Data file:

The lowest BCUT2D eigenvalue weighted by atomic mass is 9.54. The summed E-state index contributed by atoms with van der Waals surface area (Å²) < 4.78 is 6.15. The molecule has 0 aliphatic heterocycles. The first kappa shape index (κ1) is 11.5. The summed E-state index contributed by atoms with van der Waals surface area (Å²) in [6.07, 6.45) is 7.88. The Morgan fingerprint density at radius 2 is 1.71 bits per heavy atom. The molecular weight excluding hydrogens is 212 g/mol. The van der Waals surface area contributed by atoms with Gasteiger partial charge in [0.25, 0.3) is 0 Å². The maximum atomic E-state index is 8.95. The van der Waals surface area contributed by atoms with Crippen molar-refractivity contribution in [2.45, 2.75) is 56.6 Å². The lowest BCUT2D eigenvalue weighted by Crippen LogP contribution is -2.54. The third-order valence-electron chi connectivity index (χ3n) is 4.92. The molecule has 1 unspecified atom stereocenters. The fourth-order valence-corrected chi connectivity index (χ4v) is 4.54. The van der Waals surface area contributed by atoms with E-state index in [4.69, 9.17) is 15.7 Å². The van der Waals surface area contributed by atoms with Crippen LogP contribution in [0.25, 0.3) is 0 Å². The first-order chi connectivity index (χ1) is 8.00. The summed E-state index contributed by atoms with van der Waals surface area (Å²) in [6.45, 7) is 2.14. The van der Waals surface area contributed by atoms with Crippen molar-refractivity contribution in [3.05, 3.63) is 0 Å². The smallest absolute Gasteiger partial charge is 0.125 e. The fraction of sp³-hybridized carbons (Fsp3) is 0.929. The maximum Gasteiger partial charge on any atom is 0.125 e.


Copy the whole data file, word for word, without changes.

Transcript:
The lowest BCUT2D eigenvalue weighted by atomic mass is 9.54. The summed E-state index contributed by atoms with van der Waals surface area (Å²) < 4.78 is 6.15. The molecule has 0 aliphatic heterocycles. The first kappa shape index (κ1) is 11.5. The summed E-state index contributed by atoms with van der Waals surface area (Å²) in [6.07, 6.45) is 7.88. The Morgan fingerprint density at radius 2 is 1.71 bits per heavy atom. The molecular weight excluding hydrogens is 212 g/mol. The van der Waals surface area contributed by atoms with Gasteiger partial charge in [0.25, 0.3) is 0 Å². The maximum atomic E-state index is 8.95. The van der Waals surface area contributed by atoms with Crippen molar-refractivity contribution in [2.45, 2.75) is 56.6 Å². The lowest BCUT2D eigenvalue weighted by Crippen LogP contribution is -2.54. The third-order valence-electron chi connectivity index (χ3n) is 4.92. The molecule has 1 unspecified atom stereocenters. The fourth-order valence-corrected chi connectivity index (χ4v) is 4.54. The van der Waals surface area contributed by atoms with E-state index in [4.69, 9.17) is 15.7 Å². The van der Waals surface area contributed by atoms with Crippen LogP contribution in [0.25, 0.3) is 0 Å². The first-order chi connectivity index (χ1) is 8.00. The summed E-state index contributed by atoms with van der Waals surface area (Å²) in [6.45, 7) is 2.14. The van der Waals surface area contributed by atoms with Crippen molar-refractivity contribution in [3.05, 3.63) is 0 Å². The smallest absolute Gasteiger partial charge is 0.125 e. The fraction of sp³-hybridized carbons (Fsp3) is 0.929. The maximum Gasteiger partial charge on any atom is 0.125 e.